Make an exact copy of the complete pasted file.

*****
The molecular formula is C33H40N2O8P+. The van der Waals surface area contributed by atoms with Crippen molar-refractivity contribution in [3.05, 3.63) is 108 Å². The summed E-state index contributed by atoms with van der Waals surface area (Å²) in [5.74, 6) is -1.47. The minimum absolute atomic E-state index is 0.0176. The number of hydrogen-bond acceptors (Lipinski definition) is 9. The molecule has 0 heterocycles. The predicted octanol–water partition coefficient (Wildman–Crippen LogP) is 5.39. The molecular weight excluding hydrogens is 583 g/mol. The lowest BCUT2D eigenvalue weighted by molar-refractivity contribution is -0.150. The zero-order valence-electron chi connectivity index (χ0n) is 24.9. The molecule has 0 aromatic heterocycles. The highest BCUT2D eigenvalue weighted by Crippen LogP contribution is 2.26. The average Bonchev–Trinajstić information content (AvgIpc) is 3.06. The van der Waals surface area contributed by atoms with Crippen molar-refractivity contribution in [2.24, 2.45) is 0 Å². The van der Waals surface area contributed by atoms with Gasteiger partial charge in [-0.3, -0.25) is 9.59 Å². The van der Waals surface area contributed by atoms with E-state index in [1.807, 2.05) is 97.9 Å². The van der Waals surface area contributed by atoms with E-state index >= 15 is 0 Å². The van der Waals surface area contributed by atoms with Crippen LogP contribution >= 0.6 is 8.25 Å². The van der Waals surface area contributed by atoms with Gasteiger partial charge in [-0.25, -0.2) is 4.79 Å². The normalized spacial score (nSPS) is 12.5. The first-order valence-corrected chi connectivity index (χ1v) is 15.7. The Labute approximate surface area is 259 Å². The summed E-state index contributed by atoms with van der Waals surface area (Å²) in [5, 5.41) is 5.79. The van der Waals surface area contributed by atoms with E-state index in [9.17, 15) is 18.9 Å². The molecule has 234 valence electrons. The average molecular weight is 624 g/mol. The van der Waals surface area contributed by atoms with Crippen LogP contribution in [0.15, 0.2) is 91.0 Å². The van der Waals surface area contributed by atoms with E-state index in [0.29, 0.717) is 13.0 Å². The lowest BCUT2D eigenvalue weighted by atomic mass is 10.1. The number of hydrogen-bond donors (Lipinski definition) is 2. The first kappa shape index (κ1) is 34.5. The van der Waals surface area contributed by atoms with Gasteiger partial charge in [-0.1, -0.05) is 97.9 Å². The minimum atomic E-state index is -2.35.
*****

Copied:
The molecular formula is C33H40N2O8P+. The van der Waals surface area contributed by atoms with Crippen molar-refractivity contribution in [3.05, 3.63) is 108 Å². The summed E-state index contributed by atoms with van der Waals surface area (Å²) in [5.74, 6) is -1.47. The minimum absolute atomic E-state index is 0.0176. The number of hydrogen-bond acceptors (Lipinski definition) is 9. The molecule has 0 heterocycles. The predicted octanol–water partition coefficient (Wildman–Crippen LogP) is 5.39. The molecular weight excluding hydrogens is 583 g/mol. The lowest BCUT2D eigenvalue weighted by molar-refractivity contribution is -0.150. The zero-order valence-electron chi connectivity index (χ0n) is 24.9. The molecule has 0 aromatic heterocycles. The highest BCUT2D eigenvalue weighted by Crippen LogP contribution is 2.26. The average Bonchev–Trinajstić information content (AvgIpc) is 3.06. The van der Waals surface area contributed by atoms with Crippen molar-refractivity contribution in [2.24, 2.45) is 0 Å². The van der Waals surface area contributed by atoms with Gasteiger partial charge in [-0.3, -0.25) is 9.59 Å². The van der Waals surface area contributed by atoms with E-state index in [1.807, 2.05) is 97.9 Å². The van der Waals surface area contributed by atoms with E-state index >= 15 is 0 Å². The van der Waals surface area contributed by atoms with Crippen LogP contribution >= 0.6 is 8.25 Å². The van der Waals surface area contributed by atoms with Gasteiger partial charge in [-0.25, -0.2) is 4.79 Å². The normalized spacial score (nSPS) is 12.5. The first-order valence-corrected chi connectivity index (χ1v) is 15.7. The Labute approximate surface area is 259 Å². The summed E-state index contributed by atoms with van der Waals surface area (Å²) in [5, 5.41) is 5.79. The van der Waals surface area contributed by atoms with E-state index in [9.17, 15) is 18.9 Å². The molecule has 234 valence electrons. The average molecular weight is 624 g/mol. The van der Waals surface area contributed by atoms with Crippen LogP contribution in [0.15, 0.2) is 91.0 Å². The van der Waals surface area contributed by atoms with E-state index in [0.29, 0.717) is 13.0 Å². The lowest BCUT2D eigenvalue weighted by atomic mass is 10.1. The number of hydrogen-bond donors (Lipinski definition) is 2. The first kappa shape index (κ1) is 34.5. The van der Waals surface area contributed by atoms with Gasteiger partial charge in [-0.1, -0.05) is 97.9 Å². The minimum atomic E-state index is -2.35.